Joking aside, each discipline has its own ways of establishing excellence, of deciding which work is considered seminal, which work is worthy of study, etc. For design these things are measured from a craft or a commercial perspective, or other perspectives that include the context of use, the engagement with the consumer of the design. But academic research in design has to stop and think deep thought to justify the term “research”, and thus turns to philosophy. And it is here where I fret that the obtuse nature of some continental schools veils a simpler and more direct practise based research.

Negative Capability

"Golden Gate Bridge x9" by Area Bridges on flickr
Golden Gate Bridge x9 by Area Bridges on flickr

This is the second workshop on philosophy I’ve attended recently. The first was at the OII about Internet Ethics. In it, one philosopher, troubled by my stance on knowledge, said “we don’t want to talk shit”. I feel I almost do.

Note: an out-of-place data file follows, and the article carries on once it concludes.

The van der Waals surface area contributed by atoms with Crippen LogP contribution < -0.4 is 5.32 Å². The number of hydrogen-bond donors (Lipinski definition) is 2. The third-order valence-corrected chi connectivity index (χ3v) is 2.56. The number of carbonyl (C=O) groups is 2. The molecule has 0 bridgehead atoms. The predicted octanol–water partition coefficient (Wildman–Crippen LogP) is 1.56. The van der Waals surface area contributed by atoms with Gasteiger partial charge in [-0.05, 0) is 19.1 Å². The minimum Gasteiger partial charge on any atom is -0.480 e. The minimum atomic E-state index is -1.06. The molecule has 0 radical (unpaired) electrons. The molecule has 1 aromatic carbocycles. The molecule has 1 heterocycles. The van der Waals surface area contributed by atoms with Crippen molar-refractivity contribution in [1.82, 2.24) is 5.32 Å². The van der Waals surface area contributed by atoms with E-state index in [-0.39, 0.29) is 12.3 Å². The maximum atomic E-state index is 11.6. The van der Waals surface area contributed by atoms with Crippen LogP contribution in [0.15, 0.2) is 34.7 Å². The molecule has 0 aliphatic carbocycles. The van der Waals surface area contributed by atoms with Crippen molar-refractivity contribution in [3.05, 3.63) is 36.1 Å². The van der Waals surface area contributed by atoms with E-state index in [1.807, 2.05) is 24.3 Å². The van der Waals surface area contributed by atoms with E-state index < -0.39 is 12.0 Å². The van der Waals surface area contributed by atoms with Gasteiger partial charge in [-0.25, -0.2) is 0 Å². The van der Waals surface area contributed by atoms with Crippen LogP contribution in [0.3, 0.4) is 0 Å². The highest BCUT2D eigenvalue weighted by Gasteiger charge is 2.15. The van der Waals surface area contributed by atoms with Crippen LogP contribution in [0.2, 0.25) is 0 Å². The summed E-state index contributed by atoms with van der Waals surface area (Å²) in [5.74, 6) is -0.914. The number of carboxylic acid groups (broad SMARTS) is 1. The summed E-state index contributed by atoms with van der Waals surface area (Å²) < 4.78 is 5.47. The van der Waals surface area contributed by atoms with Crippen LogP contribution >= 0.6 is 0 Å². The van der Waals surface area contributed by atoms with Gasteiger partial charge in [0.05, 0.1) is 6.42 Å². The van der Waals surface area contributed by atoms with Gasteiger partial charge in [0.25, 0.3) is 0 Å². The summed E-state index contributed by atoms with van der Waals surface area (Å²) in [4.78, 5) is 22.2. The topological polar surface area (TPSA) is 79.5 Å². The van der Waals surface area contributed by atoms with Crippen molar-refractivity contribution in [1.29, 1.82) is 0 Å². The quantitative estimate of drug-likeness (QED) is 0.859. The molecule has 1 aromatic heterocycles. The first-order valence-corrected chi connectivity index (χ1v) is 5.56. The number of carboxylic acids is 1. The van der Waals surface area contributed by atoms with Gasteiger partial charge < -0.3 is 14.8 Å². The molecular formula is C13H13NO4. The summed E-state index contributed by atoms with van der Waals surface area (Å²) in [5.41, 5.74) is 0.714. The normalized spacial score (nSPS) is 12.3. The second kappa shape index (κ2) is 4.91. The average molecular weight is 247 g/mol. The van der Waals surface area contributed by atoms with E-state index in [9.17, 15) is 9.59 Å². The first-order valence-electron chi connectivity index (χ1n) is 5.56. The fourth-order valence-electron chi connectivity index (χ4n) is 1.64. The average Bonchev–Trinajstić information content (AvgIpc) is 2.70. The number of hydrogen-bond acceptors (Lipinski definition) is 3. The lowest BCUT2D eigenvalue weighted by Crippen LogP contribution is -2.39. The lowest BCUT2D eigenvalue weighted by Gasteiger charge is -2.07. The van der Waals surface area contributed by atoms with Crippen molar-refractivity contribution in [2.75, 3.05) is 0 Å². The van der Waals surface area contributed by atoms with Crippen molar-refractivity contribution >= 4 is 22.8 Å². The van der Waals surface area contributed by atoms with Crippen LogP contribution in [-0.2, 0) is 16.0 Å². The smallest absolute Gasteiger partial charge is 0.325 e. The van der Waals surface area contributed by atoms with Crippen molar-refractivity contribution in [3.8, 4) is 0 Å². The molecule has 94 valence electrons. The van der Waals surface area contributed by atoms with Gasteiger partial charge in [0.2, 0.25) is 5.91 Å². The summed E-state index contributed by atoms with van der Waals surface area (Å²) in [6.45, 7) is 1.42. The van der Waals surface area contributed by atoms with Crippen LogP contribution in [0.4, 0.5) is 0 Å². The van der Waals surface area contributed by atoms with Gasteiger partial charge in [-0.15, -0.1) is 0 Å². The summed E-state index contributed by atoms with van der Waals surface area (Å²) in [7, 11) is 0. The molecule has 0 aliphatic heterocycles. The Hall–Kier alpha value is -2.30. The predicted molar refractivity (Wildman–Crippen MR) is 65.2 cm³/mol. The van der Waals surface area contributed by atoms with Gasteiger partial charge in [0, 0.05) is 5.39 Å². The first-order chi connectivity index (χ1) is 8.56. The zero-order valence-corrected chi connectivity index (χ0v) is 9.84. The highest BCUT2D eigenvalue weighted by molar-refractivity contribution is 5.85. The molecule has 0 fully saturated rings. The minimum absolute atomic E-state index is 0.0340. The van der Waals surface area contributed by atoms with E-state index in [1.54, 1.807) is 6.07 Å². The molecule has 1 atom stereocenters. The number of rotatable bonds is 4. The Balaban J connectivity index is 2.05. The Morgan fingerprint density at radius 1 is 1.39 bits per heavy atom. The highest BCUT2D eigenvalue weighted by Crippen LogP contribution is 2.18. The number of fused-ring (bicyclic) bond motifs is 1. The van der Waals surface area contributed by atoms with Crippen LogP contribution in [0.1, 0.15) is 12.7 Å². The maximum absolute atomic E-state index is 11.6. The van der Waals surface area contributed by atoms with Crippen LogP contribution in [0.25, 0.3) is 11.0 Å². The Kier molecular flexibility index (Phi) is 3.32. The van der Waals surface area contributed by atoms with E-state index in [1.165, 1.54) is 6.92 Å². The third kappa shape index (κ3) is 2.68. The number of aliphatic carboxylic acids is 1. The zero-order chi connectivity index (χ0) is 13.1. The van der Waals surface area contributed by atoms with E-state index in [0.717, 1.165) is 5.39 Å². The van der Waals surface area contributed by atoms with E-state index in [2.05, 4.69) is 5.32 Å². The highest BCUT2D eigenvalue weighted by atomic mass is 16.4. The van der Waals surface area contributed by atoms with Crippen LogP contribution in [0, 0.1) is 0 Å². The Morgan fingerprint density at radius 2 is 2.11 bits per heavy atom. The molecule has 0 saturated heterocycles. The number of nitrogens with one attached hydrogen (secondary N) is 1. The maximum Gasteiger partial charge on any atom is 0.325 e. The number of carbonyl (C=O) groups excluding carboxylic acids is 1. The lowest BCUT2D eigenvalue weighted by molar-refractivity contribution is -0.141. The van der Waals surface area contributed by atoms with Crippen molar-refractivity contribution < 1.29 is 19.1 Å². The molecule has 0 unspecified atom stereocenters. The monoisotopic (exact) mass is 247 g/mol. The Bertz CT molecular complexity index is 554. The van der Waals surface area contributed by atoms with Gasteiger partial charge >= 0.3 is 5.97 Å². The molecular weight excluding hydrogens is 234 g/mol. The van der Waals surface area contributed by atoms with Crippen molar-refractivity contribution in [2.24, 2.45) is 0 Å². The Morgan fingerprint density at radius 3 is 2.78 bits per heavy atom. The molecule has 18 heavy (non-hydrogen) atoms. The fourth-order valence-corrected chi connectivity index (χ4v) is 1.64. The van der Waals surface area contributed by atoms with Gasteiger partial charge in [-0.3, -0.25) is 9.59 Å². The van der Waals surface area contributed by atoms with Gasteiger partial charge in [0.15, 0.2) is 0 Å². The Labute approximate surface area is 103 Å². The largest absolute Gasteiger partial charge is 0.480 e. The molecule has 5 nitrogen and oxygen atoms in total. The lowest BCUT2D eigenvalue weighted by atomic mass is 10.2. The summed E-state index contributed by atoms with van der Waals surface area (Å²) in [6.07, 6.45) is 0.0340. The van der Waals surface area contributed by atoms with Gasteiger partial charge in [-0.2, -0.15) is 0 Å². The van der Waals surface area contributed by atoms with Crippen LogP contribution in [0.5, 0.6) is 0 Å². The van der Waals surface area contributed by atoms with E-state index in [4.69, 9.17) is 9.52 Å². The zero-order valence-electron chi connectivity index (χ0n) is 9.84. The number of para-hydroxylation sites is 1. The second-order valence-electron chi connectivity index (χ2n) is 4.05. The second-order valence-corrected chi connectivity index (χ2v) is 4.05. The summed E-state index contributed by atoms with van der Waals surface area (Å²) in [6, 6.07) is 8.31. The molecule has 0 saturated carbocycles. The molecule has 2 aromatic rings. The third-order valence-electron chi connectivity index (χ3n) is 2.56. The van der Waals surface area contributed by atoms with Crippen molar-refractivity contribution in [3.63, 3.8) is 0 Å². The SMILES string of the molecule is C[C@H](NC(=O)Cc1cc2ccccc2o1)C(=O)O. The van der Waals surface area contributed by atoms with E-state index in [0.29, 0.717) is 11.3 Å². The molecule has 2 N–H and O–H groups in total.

Designers, especially in the early phases of a design, seem perfectly happy to maintain contradictory standpoints, to adopt profligate beliefs in order to produce a wealth of overlapping and contradictory design ideas, to fill out the design space with as many creative possibilities as they can. Keats’ “negative capability” stands against “irritable reaching after fact & reason”. It is overly simplistic to characterise design and philosophy as either side of Keats’ analysis, but can a philosopher’s notion of rigour work alongside a designer’s view of possibility?